Lately, our conversations have been filled with “whys,” not statements of facts or certainties.
One reason: (Occasionally) unharnessed curiosity, which leads us to tons of questions, zip answers. Another, we think, is due to a recent yearning for utility, for function, for concrete actions and behaviors. Asking why gets us, eventually, to outcomes, to the goals our clients and our companies want to achieve.
Which, in themselves, are usually aspirational, rather than realizational. Yet the demands placed on each of us in our worlds, from branding and change to design and communications, are almost always for useful objectives. Like these:
“Get more of our targets to ‘like’ us.”
“Create apps to drive purchases.”
“Personalize the brand-consumer conversation.”
“We must be able to measure an increase in engagement – and retention.”
It’s the behaviors that matter today – not only the ultimate buy, but also the universe of buy-ins.
But will out doings activate useful results? A few decades ago, former White House Press Secretary Marlin Fitzwater claimed, “The press briefing today I believe has lost much of its usefulness.” [Sad: Still true in 2013.] How many employees understand what HR decisions, from benefits to performance, they need to make – and do so correctly, in their own interests? Do our campaigns, internal and external, help our constituencies save time, deepen experiences, broaden connections, and/or provide more control? Will we, in short, be measured against corporate dimensions of usefulness?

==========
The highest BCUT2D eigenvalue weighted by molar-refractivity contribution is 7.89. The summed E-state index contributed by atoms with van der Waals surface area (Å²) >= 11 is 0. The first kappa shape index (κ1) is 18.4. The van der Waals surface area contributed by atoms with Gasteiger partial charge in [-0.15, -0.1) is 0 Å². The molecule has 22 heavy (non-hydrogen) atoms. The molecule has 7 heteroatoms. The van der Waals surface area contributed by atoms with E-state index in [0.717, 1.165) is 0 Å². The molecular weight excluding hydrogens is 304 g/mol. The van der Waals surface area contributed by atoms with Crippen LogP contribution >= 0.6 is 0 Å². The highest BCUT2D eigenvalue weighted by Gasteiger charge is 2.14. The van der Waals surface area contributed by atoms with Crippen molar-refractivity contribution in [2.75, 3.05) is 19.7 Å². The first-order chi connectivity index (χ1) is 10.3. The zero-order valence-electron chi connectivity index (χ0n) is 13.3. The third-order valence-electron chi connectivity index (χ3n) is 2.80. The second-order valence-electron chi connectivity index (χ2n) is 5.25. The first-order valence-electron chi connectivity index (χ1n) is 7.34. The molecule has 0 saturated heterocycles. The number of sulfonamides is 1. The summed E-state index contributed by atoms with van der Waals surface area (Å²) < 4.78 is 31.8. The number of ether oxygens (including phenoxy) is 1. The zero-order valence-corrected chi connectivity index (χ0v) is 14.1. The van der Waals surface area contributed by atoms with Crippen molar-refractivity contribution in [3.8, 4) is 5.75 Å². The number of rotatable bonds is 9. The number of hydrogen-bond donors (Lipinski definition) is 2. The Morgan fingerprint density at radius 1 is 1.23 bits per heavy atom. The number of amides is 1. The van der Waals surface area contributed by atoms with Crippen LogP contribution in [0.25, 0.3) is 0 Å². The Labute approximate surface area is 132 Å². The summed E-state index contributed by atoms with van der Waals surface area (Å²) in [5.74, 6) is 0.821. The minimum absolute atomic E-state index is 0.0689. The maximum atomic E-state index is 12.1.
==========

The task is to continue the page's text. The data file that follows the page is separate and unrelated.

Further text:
Dilbert creator Scott Adams summarizes our dilemma well: “Be careful that what you write does not offend anybody or cause problems within the company. The safest approach is to remove all useful information.”